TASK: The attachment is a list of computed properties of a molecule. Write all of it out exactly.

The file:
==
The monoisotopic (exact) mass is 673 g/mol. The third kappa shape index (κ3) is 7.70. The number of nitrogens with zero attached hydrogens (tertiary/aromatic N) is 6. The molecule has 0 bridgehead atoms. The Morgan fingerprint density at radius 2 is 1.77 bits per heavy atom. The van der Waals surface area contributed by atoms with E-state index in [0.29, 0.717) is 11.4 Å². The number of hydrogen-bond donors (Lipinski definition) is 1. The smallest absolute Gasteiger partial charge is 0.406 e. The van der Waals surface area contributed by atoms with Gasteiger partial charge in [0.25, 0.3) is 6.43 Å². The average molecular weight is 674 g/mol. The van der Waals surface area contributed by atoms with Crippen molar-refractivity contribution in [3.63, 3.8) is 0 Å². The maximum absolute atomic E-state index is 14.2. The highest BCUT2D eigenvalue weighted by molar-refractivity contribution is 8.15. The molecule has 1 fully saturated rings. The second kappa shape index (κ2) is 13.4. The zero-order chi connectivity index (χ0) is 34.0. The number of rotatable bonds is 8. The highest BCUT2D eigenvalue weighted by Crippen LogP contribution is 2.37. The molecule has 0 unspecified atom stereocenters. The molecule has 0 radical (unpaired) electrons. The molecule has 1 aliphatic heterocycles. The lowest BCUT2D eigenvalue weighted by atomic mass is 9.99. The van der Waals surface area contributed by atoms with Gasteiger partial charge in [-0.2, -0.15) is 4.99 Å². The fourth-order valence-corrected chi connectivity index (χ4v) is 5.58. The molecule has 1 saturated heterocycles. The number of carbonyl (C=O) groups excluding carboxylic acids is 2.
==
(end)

The monoisotopic (exact) mass is 673 g/mol. The third kappa shape index (κ3) is 7.70. The number of nitrogens with zero attached hydrogens (tertiary/aromatic N) is 6. The molecule has 0 bridgehead atoms. The Morgan fingerprint density at radius 2 is 1.77 bits per heavy atom. The van der Waals surface area contributed by atoms with E-state index in [0.29, 0.717) is 11.4 Å². The number of hydrogen-bond donors (Lipinski definition) is 1. The smallest absolute Gasteiger partial charge is 0.406 e. The van der Waals surface area contributed by atoms with Gasteiger partial charge in [0.25, 0.3) is 6.43 Å². The average molecular weight is 674 g/mol. The van der Waals surface area contributed by atoms with Crippen molar-refractivity contribution in [3.63, 3.8) is 0 Å². The maximum absolute atomic E-state index is 14.2. The highest BCUT2D eigenvalue weighted by molar-refractivity contribution is 8.15. The molecule has 1 fully saturated rings. The second kappa shape index (κ2) is 13.4. The zero-order chi connectivity index (χ0) is 34.0. The number of rotatable bonds is 8. The highest BCUT2D eigenvalue weighted by Crippen LogP contribution is 2.37. The molecule has 0 unspecified atom stereocenters. The molecule has 0 radical (unpaired) electrons. The molecule has 1 aliphatic heterocycles. The lowest BCUT2D eigenvalue weighted by atomic mass is 9.99. The van der Waals surface area contributed by atoms with Gasteiger partial charge in [-0.2, -0.15) is 4.99 Å². The fourth-order valence-corrected chi connectivity index (χ4v) is 5.58. The molecule has 1 saturated heterocycles. The number of carbonyl (C=O) groups excluding carboxylic acids is 2.